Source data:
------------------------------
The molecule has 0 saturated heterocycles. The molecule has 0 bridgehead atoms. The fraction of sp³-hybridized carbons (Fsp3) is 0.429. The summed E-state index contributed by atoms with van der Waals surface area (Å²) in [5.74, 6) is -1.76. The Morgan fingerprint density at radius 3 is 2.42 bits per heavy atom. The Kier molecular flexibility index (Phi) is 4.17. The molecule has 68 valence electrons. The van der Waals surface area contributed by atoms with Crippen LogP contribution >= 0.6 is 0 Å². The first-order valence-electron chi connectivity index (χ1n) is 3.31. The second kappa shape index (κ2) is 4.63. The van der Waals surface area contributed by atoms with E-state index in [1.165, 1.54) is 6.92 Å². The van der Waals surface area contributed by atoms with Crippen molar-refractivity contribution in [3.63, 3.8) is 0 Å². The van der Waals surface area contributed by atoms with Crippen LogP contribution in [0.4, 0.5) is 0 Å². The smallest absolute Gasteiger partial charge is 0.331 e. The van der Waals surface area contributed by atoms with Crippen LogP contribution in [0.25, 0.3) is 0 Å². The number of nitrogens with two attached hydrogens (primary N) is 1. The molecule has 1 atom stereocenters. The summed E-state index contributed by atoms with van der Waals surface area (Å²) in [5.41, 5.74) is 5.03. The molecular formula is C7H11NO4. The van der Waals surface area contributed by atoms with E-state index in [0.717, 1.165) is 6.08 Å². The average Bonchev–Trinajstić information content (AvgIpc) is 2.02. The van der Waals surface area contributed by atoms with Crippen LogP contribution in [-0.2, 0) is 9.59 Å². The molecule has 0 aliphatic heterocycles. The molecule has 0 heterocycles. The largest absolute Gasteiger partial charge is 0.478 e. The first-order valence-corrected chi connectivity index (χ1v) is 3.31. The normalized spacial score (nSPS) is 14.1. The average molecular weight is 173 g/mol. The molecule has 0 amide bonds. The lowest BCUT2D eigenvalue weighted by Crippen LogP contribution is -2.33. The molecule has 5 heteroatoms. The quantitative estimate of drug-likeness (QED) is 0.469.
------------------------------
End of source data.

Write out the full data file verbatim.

The molecule has 0 saturated heterocycles. The molecule has 0 bridgehead atoms. The fraction of sp³-hybridized carbons (Fsp3) is 0.429. The summed E-state index contributed by atoms with van der Waals surface area (Å²) in [5.74, 6) is -1.76. The Morgan fingerprint density at radius 3 is 2.42 bits per heavy atom. The Kier molecular flexibility index (Phi) is 4.17. The molecule has 68 valence electrons. The van der Waals surface area contributed by atoms with Crippen LogP contribution >= 0.6 is 0 Å². The first-order valence-electron chi connectivity index (χ1n) is 3.31. The second kappa shape index (κ2) is 4.63. The van der Waals surface area contributed by atoms with E-state index in [1.165, 1.54) is 6.92 Å². The van der Waals surface area contributed by atoms with Crippen molar-refractivity contribution in [3.63, 3.8) is 0 Å². The van der Waals surface area contributed by atoms with Crippen LogP contribution in [0.4, 0.5) is 0 Å². The smallest absolute Gasteiger partial charge is 0.331 e. The van der Waals surface area contributed by atoms with Crippen LogP contribution in [0.25, 0.3) is 0 Å². The number of nitrogens with two attached hydrogens (primary N) is 1. The molecule has 1 atom stereocenters. The summed E-state index contributed by atoms with van der Waals surface area (Å²) in [5.41, 5.74) is 5.03. The molecular formula is C7H11NO4. The van der Waals surface area contributed by atoms with E-state index in [0.717, 1.165) is 6.08 Å². The average Bonchev–Trinajstić information content (AvgIpc) is 2.02. The van der Waals surface area contributed by atoms with Crippen LogP contribution in [-0.2, 0) is 9.59 Å². The molecule has 0 aliphatic heterocycles. The molecule has 0 heterocycles. The largest absolute Gasteiger partial charge is 0.478 e. The first-order valence-corrected chi connectivity index (χ1v) is 3.31. The normalized spacial score (nSPS) is 14.1. The average molecular weight is 173 g/mol. The molecule has 0 amide bonds. The lowest BCUT2D eigenvalue weighted by Crippen LogP contribution is -2.33. The molecule has 5 heteroatoms. The quantitative estimate of drug-likeness (QED) is 0.469.